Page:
In June 2019 the Tanzanian government put an immediate ban on plastic bags throughout the country! Vendors, “duka” (shops) and every business and person in the country had to hand over all plastic bags immediately and invest in reusable bags. This has had a great impact already on the amount of plastic waste in Tanzania although sadly, the fabric reusable alternatives are nylon fabric slightly more durable than the fabric of disposable nappies, and I can’t imagine will last all that well. We visited a fish market in Dar Es Salaam as part of a tour of the city and I could see sellers these flimsy plastic-fabric bags and large manilla envelopes being used for wet things and I hope the people here start to develop some waterproof plant-based alternatives like the corn “plastic” bags we use to line food bins in the UK. There’s a huge opportunity for investment there that would do so much for the environment and the Tanzanian people. Our plan is to use some inexpensive cotton vitenge fabric to start producing some cotton totes which will help Mya to hone her sewing skills and start to generate a little income for Project Kidogo.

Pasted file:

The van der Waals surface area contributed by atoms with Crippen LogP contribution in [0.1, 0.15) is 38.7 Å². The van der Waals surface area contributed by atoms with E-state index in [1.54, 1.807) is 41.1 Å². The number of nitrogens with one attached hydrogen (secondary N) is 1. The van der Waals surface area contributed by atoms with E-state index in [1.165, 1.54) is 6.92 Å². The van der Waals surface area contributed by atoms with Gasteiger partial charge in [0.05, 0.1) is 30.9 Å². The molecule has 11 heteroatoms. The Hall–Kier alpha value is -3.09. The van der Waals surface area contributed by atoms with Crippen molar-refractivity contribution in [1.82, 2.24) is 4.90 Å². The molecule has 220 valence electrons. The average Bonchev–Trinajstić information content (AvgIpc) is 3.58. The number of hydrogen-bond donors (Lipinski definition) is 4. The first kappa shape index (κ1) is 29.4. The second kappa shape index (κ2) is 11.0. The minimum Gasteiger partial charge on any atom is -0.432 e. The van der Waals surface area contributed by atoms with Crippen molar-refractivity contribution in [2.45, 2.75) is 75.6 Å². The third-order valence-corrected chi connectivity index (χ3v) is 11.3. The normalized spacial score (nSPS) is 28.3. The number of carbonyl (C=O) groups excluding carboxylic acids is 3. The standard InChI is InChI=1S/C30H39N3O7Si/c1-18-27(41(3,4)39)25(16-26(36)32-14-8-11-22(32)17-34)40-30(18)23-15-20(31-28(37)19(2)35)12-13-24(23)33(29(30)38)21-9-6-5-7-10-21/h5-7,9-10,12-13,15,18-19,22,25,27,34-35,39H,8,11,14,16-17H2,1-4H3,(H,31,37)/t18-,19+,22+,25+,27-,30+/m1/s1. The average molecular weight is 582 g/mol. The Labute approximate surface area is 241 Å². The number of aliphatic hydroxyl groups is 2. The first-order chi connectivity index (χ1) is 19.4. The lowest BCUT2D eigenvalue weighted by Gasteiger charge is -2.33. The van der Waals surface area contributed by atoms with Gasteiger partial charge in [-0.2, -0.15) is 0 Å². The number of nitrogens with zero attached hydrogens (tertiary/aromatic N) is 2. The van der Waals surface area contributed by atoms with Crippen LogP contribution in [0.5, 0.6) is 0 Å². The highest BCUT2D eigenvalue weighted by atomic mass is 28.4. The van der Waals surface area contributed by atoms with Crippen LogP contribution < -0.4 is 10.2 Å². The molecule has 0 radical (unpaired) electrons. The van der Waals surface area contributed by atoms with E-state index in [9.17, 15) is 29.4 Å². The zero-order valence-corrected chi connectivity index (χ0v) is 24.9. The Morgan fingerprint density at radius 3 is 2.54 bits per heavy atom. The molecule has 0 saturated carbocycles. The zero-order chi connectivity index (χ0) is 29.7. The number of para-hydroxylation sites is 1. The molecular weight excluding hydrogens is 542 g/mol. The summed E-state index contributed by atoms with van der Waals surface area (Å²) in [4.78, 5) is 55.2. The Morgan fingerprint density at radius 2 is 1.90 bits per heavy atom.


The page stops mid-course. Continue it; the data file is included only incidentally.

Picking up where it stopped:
Using the sewing machine and overlocker to make fabric totes will be really helpful for our future sewing interns and apprentices. With the help of volunteers we’ll provide them with the marketable skills to be able to generate an income and contribute to the local economy. We’re going to create a sewing workshop with lots of natural light, electricity and good security where the workers can come and feel safe and comfortable. As each sewer’s ability improves they can start to make pads which they can sell locally using subsidised fabric, and we can purchase pads from them for the menstrual kits we will distribute to the teens in schools in the district. We hope to view workshops in the next few weeks so that we can prepare the space ready to move in before I leave. If you might be able to help with a regular monthly donation for the workshop or to help with a few months’ rent then please email info@projectkidogo.org.uk and we’ll be very grateful. One-off donations towards fabrics, as well as soap and bowls for the kits are also desperately needed and you can send us money on PayPal here

If you want to be involved in any way with the charity, whether it’s by holding a cloth menstrual pad sewing workshop, other fundraising events such as bake sales or even climbing Mount Kilimanjaro, please let us know here or on our Facebook page or DM us on Instagram